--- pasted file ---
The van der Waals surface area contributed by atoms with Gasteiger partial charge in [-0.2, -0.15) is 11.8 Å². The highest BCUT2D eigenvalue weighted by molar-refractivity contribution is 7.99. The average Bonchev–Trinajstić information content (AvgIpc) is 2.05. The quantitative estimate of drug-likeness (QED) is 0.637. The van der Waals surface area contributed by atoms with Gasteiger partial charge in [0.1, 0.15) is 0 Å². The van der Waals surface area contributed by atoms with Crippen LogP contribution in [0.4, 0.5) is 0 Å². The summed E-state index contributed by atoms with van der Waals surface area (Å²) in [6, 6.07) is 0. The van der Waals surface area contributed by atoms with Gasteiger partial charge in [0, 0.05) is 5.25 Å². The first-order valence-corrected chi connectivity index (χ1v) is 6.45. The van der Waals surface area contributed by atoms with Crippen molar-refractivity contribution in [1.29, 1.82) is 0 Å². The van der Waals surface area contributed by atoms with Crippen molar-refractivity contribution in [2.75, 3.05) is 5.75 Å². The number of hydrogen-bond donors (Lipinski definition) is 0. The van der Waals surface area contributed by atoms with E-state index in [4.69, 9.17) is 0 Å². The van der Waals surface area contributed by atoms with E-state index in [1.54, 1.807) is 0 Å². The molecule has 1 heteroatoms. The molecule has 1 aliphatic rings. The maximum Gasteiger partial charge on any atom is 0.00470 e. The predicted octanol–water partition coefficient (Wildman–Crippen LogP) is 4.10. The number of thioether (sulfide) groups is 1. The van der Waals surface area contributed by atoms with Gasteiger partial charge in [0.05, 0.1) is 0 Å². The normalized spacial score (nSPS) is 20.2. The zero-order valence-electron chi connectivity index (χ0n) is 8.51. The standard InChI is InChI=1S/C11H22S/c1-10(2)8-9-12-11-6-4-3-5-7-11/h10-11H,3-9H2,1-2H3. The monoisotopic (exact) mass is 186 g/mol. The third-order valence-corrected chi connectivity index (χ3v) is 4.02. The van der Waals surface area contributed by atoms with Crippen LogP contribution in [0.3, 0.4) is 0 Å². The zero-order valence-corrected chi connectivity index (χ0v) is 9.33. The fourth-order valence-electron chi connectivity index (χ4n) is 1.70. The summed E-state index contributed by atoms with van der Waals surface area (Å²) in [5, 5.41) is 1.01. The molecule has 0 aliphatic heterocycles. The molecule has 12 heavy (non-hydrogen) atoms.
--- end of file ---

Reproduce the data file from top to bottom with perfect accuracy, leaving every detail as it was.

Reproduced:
The van der Waals surface area contributed by atoms with Gasteiger partial charge in [-0.2, -0.15) is 11.8 Å². The highest BCUT2D eigenvalue weighted by molar-refractivity contribution is 7.99. The average Bonchev–Trinajstić information content (AvgIpc) is 2.05. The quantitative estimate of drug-likeness (QED) is 0.637. The van der Waals surface area contributed by atoms with Gasteiger partial charge in [0.1, 0.15) is 0 Å². The van der Waals surface area contributed by atoms with Crippen LogP contribution in [0.4, 0.5) is 0 Å². The summed E-state index contributed by atoms with van der Waals surface area (Å²) in [6, 6.07) is 0. The van der Waals surface area contributed by atoms with Gasteiger partial charge in [0, 0.05) is 5.25 Å². The first-order valence-corrected chi connectivity index (χ1v) is 6.45. The van der Waals surface area contributed by atoms with Crippen molar-refractivity contribution in [1.29, 1.82) is 0 Å². The van der Waals surface area contributed by atoms with Crippen molar-refractivity contribution in [2.75, 3.05) is 5.75 Å². The number of hydrogen-bond donors (Lipinski definition) is 0. The van der Waals surface area contributed by atoms with E-state index in [4.69, 9.17) is 0 Å². The van der Waals surface area contributed by atoms with E-state index in [1.54, 1.807) is 0 Å². The molecule has 1 heteroatoms. The molecule has 1 aliphatic rings. The maximum Gasteiger partial charge on any atom is 0.00470 e. The predicted octanol–water partition coefficient (Wildman–Crippen LogP) is 4.10. The number of thioether (sulfide) groups is 1. The van der Waals surface area contributed by atoms with Gasteiger partial charge in [0.05, 0.1) is 0 Å². The normalized spacial score (nSPS) is 20.2. The zero-order valence-electron chi connectivity index (χ0n) is 8.51. The standard InChI is InChI=1S/C11H22S/c1-10(2)8-9-12-11-6-4-3-5-7-11/h10-11H,3-9H2,1-2H3. The monoisotopic (exact) mass is 186 g/mol. The third-order valence-corrected chi connectivity index (χ3v) is 4.02. The van der Waals surface area contributed by atoms with Crippen LogP contribution in [0.3, 0.4) is 0 Å². The zero-order valence-corrected chi connectivity index (χ0v) is 9.33. The fourth-order valence-electron chi connectivity index (χ4n) is 1.70. The summed E-state index contributed by atoms with van der Waals surface area (Å²) in [5, 5.41) is 1.01. The molecule has 0 aliphatic heterocycles. The molecule has 12 heavy (non-hydrogen) atoms.